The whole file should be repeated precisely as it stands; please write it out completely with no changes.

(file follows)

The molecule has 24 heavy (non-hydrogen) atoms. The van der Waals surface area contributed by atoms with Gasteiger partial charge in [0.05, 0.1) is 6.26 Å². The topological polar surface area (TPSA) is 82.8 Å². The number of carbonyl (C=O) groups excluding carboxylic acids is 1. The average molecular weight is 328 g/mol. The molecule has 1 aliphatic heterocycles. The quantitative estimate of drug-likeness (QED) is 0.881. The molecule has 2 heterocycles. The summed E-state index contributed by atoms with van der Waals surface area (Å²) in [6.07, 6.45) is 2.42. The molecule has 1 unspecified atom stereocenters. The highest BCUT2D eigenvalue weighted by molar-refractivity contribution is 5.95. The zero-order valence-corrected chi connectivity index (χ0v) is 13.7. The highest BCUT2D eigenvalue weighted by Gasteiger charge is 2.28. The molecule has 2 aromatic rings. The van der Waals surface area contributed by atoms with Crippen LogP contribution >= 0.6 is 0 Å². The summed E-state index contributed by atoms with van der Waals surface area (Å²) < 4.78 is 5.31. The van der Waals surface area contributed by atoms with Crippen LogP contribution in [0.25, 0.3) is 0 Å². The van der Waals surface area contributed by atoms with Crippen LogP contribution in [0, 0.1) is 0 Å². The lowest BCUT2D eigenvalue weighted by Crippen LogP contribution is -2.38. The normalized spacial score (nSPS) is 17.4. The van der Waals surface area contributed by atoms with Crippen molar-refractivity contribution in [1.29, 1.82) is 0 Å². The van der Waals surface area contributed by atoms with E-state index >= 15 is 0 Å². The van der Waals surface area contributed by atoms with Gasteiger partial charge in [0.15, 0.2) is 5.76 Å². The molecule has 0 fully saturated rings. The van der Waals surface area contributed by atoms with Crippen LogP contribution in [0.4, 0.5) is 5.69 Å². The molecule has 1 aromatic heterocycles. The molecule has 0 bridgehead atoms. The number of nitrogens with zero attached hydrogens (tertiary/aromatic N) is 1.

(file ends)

The molecule has 24 heavy (non-hydrogen) atoms. The van der Waals surface area contributed by atoms with Gasteiger partial charge in [0.05, 0.1) is 6.26 Å². The topological polar surface area (TPSA) is 82.8 Å². The number of carbonyl (C=O) groups excluding carboxylic acids is 1. The average molecular weight is 328 g/mol. The molecule has 1 aliphatic heterocycles. The quantitative estimate of drug-likeness (QED) is 0.881. The molecule has 2 heterocycles. The summed E-state index contributed by atoms with van der Waals surface area (Å²) in [6.07, 6.45) is 2.42. The molecule has 1 unspecified atom stereocenters. The highest BCUT2D eigenvalue weighted by molar-refractivity contribution is 5.95. The zero-order valence-corrected chi connectivity index (χ0v) is 13.7. The highest BCUT2D eigenvalue weighted by Gasteiger charge is 2.28. The molecule has 2 aromatic rings. The van der Waals surface area contributed by atoms with Crippen LogP contribution >= 0.6 is 0 Å². The summed E-state index contributed by atoms with van der Waals surface area (Å²) < 4.78 is 5.31. The van der Waals surface area contributed by atoms with Crippen LogP contribution in [0.25, 0.3) is 0 Å². The van der Waals surface area contributed by atoms with Crippen LogP contribution in [0, 0.1) is 0 Å². The lowest BCUT2D eigenvalue weighted by Crippen LogP contribution is -2.38. The normalized spacial score (nSPS) is 17.4. The van der Waals surface area contributed by atoms with Crippen molar-refractivity contribution in [1.29, 1.82) is 0 Å². The van der Waals surface area contributed by atoms with E-state index >= 15 is 0 Å². The van der Waals surface area contributed by atoms with Gasteiger partial charge in [0.15, 0.2) is 5.76 Å². The molecule has 0 fully saturated rings. The van der Waals surface area contributed by atoms with Crippen LogP contribution in [0.4, 0.5) is 5.69 Å². The molecule has 1 aromatic heterocycles. The molecule has 0 bridgehead atoms. The number of nitrogens with zero attached hydrogens (tertiary/aromatic N) is 1.